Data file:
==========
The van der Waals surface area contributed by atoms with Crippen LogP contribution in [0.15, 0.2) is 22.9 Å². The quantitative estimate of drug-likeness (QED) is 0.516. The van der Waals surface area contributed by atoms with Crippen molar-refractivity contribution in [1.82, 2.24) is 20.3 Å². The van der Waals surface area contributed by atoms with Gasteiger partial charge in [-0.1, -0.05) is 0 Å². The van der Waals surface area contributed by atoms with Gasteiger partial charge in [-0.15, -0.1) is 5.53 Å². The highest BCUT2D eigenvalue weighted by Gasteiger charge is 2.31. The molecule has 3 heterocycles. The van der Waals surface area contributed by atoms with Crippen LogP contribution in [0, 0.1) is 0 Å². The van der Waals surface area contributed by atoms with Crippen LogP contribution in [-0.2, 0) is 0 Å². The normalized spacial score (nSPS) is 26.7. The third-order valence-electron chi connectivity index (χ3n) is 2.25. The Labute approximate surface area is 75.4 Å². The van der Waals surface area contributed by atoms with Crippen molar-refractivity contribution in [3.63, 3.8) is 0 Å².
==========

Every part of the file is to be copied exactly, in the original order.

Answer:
The van der Waals surface area contributed by atoms with Crippen LogP contribution in [0.15, 0.2) is 22.9 Å². The quantitative estimate of drug-likeness (QED) is 0.516. The van der Waals surface area contributed by atoms with Crippen molar-refractivity contribution in [1.82, 2.24) is 20.3 Å². The van der Waals surface area contributed by atoms with Gasteiger partial charge in [-0.1, -0.05) is 0 Å². The van der Waals surface area contributed by atoms with Gasteiger partial charge in [-0.15, -0.1) is 5.53 Å². The highest BCUT2D eigenvalue weighted by Gasteiger charge is 2.31. The molecule has 3 heterocycles. The van der Waals surface area contributed by atoms with Crippen LogP contribution in [0, 0.1) is 0 Å². The van der Waals surface area contributed by atoms with Crippen LogP contribution in [-0.2, 0) is 0 Å². The normalized spacial score (nSPS) is 26.7. The third-order valence-electron chi connectivity index (χ3n) is 2.25. The Labute approximate surface area is 75.4 Å². The van der Waals surface area contributed by atoms with Crippen molar-refractivity contribution in [3.63, 3.8) is 0 Å².